- Authority: You want your website to have links from sites with high domain authority and run by subject matter experts.
- Contact information: Are the names, email addresses, phone numbers, and social handles of the website owners available?
Another easy way to find guest posting opportunities is to look for articles that list sites that accept guest posts. However, most of the sites listed in such lists often receive too many submissions. Hence, their acceptance rate is low and the competition too high. It might take you too much time and effort to get published.
Another option for finding guest post opportunities is to search for sites that publicly display their acceptance of guest bloggers. Some search terms to use include:
- “Add guest post”
- “Become a contributor”
- “Become a guest blogger”
- “Become a guest writer”
- “Become an author”
- “Contribute to our site”
- “Guest post by”
- “Guest post guidelines”
- “Now accepting guest posts”
- “Submission guidelines”
- “This guest post is from”
- “This guest post was written”
- “This is a guest article”
- “This is a guest post by”
- “Want to write for”
- “Write for us”
Outreach is the process of finding guest blogging opportunities and convincing the host website to publish your post.
The success of your link building strategy will highly depend on your ability to effectively outreach. No matter how spectacular your guest blogs are or how great you are at link prospecting, a poor outreach strategy can end up in low-quality links and low SERP rankings.
For bloggers, the easiest and most practical way to reach publishers is via email. It may seem simple enough. You just send emails to prospective publishers and they reply, happy to publish your valuable content on their website. However, it’s rarely that simple.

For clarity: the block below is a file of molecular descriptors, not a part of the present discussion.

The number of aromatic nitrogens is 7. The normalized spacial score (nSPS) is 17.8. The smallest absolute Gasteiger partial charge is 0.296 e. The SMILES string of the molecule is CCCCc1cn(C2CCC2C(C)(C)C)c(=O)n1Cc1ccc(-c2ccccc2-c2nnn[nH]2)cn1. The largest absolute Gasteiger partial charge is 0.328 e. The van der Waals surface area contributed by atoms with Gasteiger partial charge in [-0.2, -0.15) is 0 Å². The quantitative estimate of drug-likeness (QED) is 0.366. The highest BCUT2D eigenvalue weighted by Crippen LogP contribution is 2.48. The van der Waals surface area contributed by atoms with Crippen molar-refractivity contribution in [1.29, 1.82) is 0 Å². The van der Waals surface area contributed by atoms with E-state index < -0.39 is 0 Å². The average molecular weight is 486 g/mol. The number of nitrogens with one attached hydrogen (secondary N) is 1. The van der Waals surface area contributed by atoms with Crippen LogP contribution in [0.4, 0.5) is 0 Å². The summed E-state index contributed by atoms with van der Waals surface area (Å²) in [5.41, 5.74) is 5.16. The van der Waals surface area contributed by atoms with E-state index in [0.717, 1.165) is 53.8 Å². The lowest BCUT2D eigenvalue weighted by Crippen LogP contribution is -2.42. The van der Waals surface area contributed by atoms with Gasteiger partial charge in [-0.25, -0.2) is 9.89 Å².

To increase your success rate at effective outreach, here are some steps you need to follow:
Reach Out to Decision Maker
In most cases, reaching out directly to the decision maker can greatly increase your chances of getting published. The decision maker is also likely to make faster decisions and offer the most up-to-date guidelines.
Write a Personalized Outreach Email
Whenever you’re pitching guest post ideas to publishers, avoid the temptation of sending the same template email to all publishers. You want to come off as a human being seeking a healthy partnership with another human being. Your email needs to look and read like you’re talking to the publisher face to face. Some simple rules for personalizing email pitches include:
- Use the contact’s first name: Using the surname may be too formal and the middle name could just be awkward. A generic greeting like ‘Hi’ without a name could be too impersonal.
- Use correct titles where necessary: For example, be wary of using Ms. and Mrs. incorrectly. Dr. and Prof. are also often confused.
- Mention their brand name: If there’s a recent news mention of the brand that ties in with your guest post’s content, mention it.
- Talk about the contact: Do you know something publicly shared about the contact? Maybe a recent award or personal achievement? Maybe they had a new daughter or adopted a pet? Mention that without sounding like a creepy stalker. Avoid details that only close friends should be privy to.
- Mention mutual benefits: Summarize what the publisher stands to gain from your guest post. You should also briefly mention what your brand seeks to achieve with this content.
Once you have qualified a prospective publisher and identified the decision-maker’s contact details, the next step is to pitch your idea. A well-presented idea is half the job of getting published. You want to use the principle of AIDA i.e. You want to elicit their Attention, Interest, Desire, and Action.
If you present a well-thought out outline it makes the work of the publisher easier. You’ve won their attention and interest, and have now created in them a desire which could drive them to action.
It shows you did your homework if your ideas align with the publisher’s content goals. You have to answer the all-important question – What’s In It For Me (WIIFM)? When pitching your idea, it’s important to:
- Understand the publisher’s content goals: Are they looking for specific topics? What type of audience is their main target?